As a means to explain the results of all three trials, one must consider the following: The presence of penile foreskin makes for a larger total surface area over which the HIV virus can invade, and the area under the foreskin is warm and moist which is a favorable environment for pathogen survival and replication. With a foreskin in place, there is a longer drying time after sexual contact, which increases life expectancy of HIV on the penis after sexual activity. The inner surface of the foreskin is not keratinized, making it prone to micro tears during sex. Of more probable importance, there are a larger number of target cells for HIV in the foreskin in comparison to keratinized penile skin (nine times the number of target cells; including Langerhaans cells, CD4+ T cells, and macrophages).  It is important to note that a retrospective study looking at the control group of men who seroconverted in the Rakai study, at the two year mark when the control groups were also circumcised, found that the men who seroconverted had on average possessed larger foreskin areas than the members of the study who remained HIV negative. 
The current recommendations regarding male circumcision are still under discussion, but there now exists mounting data to support male circumcision as primary protection against female-to-male acquisition of HIV during vaginal intercourse. UNAIDS/WHO met in 2007 to discuss the trials, and recommended that it is important to stress the fact that male circumcision will never provide complete protection from HIV, but that it may be a good adjunct to condom use in areas where heterosexual HIV transmission rates are high and men are not commonly circumcised. 
Researchers also looked at male-to-female transmission of HIV, but the results were not conclusive. 922 uncircumcised, HIV-infected, asymptomatic men aged 15-49 with CD4 counts 350 or more were enrolled in an unblinded, randomized controlled trial in Rakai District in Uganda. The intervention group was circumcised immediately, and HIV-uninfected female partners of these men were concurrently enrolled. 18% of women in the intervention group and 12% in the control group became infected but the results were deemed statistically insignificant. There was a subanalysis, not specified in the protocol, which looked at HIV transmission rates in couples who had had early resumption of sexual relations after circumcision prior to complete healing. Five out of eighteen women in the intervention group who had early resumption of sex became HIV positive (27.8%) with a rate ratio of 3.5 (p value 0.038), and in the intervention group who waited until after healing to resume sexual activity, 6 out of 63 women became HIV positive. Of the control group composed of uncircumcised HIV-infected men with uninfected female partners, 5 out of 63 women seroconverted. Needless to say, it stands to reason that early resumption of sexual activity would increase male to female transmission in the setting of continued penile wound healing. HIV-positive men undergoing circumcision should receive extensive counseling regarding the increased risk of infection they pose to their partners during the period of healing. Studies looking at the spread of other sexually transmitted infections in circumcised versus uncircumcised men are as yet inconclusive.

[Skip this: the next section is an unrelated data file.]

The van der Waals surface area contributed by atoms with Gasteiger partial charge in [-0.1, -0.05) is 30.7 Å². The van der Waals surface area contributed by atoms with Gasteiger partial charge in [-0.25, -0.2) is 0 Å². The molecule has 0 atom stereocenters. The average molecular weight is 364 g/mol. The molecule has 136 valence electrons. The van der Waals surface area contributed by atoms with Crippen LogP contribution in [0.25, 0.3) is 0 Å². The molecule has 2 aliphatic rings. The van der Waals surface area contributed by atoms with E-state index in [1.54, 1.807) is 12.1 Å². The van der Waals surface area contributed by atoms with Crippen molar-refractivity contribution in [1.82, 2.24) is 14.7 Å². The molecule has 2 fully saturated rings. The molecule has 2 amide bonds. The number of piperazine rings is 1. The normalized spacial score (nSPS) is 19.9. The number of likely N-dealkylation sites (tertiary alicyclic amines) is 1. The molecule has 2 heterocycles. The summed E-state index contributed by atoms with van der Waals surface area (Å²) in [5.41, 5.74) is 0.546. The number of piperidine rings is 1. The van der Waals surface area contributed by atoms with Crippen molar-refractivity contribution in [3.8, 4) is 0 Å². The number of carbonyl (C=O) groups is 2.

This data might not be applicable to the US where the population and its sexual practices differ from those in sub-Saharan Africa. According to the CDC, which compiles data from the 34 states that have confidential name-based HIV infection reporting, male-to-male sexual activity accounted for 62% of all reported sexually transmitted cases of HIV in 2007. Of the reported cases of heterosexual transmission, approximately 65% were male to female; meaning that about 13% of HIV transmission in the US was female to male heterosexual transmission. The studies reviewed in this article look only at female to male transmission in populations with low rates of circumcision. The fact that these trials may not affect policy in the US, is likely the reason why there has been limited local publicity surrounding the data. Despite the lack of local news coverage, these studies are of enormous importance as widespread implementation of circumcision in countries with low prevalence of male circumcision and high rates of heterosexual transmission should help to curb the spread of HIV.
Dr. Taylor is an Attending Physician, Dept. of Medicine, NYU Langone Trinity Center
Peer reviewed by Melanie Maslow, MD, Section Editor, Infectious Diseases, Clinical Correlations